In DC, these independent calculations are distributed over a network to a cluster of solver servers. Each server carries out its calculation and returns it to the main controller, and if necessary, the next simulation is sent from a queue.

This makes DC a very helpful tool for users working in large teams. A lot of our users only carry out the most demanding types of simulations occasionally. While these simulations could be carried out on their own workstation, the complexity of the model means that the calculations are very resource-intensive. In a lot of cases, it’s not worthwhile for them to get a very powerful workstation which they only take advantage of occasionally.

A more efficient approach is to give everyone on the team a thin client or a simple workstation, and have a central computer cluster that the team has access to. One server acts as the main controller, communicating between workstations which run the frontend, and the solver servers which run the simulations. This way, everyone on the team has access to HPC when they need it, but without the resources going to waste when they don’t.

DC is also well-suited to relatively small scale projects. Distributed computing can use a variety of different hardware types, and computers in a cluster do not have to be identical. This means it can operate on the ad-hoc clusters often used in universities and small companies. In fact, the main controller can even take the performance of different solver servers into account when distributing jobs.

If, for example, only some computers on the cluster are fitted with GPU cards, the main controller can make sure that only these solvers are used for computationally demanding problems. The distributed computing system is also compatible with third-party job queuing software, so it can be used alongside other programs operating on the same cluster.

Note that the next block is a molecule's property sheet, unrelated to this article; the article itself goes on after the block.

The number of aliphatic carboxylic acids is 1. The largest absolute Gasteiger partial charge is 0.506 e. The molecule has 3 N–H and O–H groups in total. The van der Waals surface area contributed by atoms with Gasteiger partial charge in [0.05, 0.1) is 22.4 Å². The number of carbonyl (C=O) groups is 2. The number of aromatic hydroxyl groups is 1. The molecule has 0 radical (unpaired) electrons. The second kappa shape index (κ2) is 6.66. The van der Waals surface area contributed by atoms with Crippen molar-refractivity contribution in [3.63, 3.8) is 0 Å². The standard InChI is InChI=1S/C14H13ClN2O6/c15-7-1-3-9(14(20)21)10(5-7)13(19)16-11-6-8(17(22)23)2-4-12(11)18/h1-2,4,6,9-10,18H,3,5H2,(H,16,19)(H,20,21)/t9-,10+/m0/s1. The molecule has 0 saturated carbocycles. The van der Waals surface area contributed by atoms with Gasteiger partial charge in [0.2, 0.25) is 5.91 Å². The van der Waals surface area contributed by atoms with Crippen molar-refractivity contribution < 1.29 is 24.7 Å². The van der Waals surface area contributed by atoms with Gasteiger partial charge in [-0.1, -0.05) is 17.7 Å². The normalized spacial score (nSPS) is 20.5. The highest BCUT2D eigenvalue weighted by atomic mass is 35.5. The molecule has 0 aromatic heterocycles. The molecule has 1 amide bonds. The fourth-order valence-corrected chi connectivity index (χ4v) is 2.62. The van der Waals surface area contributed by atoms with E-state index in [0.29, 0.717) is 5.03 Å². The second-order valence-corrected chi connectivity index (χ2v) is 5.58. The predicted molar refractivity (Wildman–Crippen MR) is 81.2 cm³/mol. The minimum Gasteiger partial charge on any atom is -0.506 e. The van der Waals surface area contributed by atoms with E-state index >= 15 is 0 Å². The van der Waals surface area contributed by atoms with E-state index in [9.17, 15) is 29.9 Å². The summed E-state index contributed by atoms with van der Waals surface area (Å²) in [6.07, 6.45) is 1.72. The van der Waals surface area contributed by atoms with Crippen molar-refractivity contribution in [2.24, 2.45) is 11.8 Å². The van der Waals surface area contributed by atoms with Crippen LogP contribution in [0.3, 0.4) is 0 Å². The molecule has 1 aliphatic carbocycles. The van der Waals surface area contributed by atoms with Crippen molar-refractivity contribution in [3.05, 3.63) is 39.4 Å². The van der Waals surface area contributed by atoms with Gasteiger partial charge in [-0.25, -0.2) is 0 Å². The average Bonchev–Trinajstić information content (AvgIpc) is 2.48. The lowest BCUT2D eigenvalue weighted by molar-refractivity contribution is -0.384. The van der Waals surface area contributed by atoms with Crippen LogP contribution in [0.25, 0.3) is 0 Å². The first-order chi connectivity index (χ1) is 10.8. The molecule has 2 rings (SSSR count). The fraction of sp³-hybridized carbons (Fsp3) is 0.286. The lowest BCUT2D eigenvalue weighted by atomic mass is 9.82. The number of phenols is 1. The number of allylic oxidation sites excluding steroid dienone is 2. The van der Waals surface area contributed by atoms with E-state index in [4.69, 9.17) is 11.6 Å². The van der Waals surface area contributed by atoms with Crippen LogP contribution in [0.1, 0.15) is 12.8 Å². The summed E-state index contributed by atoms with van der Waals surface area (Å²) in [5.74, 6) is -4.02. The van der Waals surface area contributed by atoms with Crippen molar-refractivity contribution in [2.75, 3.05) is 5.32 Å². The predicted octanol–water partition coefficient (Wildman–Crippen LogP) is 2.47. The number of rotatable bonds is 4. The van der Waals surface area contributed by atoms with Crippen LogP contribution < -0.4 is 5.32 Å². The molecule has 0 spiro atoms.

On the subject of GPU acceleration, stay tuned! Another blog post about HPC, explaining how GPU computing can make certain simulations run much faster, is coming soon.

Sunday, July 14, 2013

New features in CST STUDIO SUITE Service Pack 2

Workflow for modeling the detuning of an accelerator cavity
(click for a larger version)
CST STUDIO SUITE® 2013 introduced several new features – most notably, the new Ribbon-based interface. We’re pleased to say that customer feedback has been positive, and their comments steered the development of Service Pack 2, which is currently being distributed through the Automatic Update System.

Alongside some fixes, SP2 also includes several new features demanded by our customers. These features cover a range of applications, from PCBs and MIMO antenna arrays to accelerator cavities and low-frequency devices.

The main new features in SP2 are:

    • Deformation sensitivity analysis in the eigenmode solver (see image)
    • Materials with time-dependent conductivity for the transient solver
    • Anisotropic thin-film materials in the GPU TLM solver
    • New weighting functions for MIMO (farfield result template)
    • NFS export for field source monitor results
  • CST PCB STUDIO® and EDA simulation tools
    • Pull-up components
    • Import tools for Zuken CR-8000 layouts
    • Curved mesh elements in the magnetoquasistatic and full wave LF solvers (SP1 already included curved elements for the magnetostatic solver)
    • Particle interfaces in the GPU PIC solver

Service Pack 2 does not mark the end of development of CST STUDIO SUITE 2013, of course. In order to react quickly to continuous user feedback, additional service packs will be released regularly throughout the year. The primary focus of every service pack is fixing reported problems; new features are included only when we are sure that the overall quality and stability is not detrimentally affected. Each service pack is tested thoroughly before release to ensure that it maintains the stability and accuracy of the software. There should be no disadvantage in upgrading from an earlier version, and therefore we strongly recommend always installing the latest released Service Pack.

For more information, please contact your local CST office.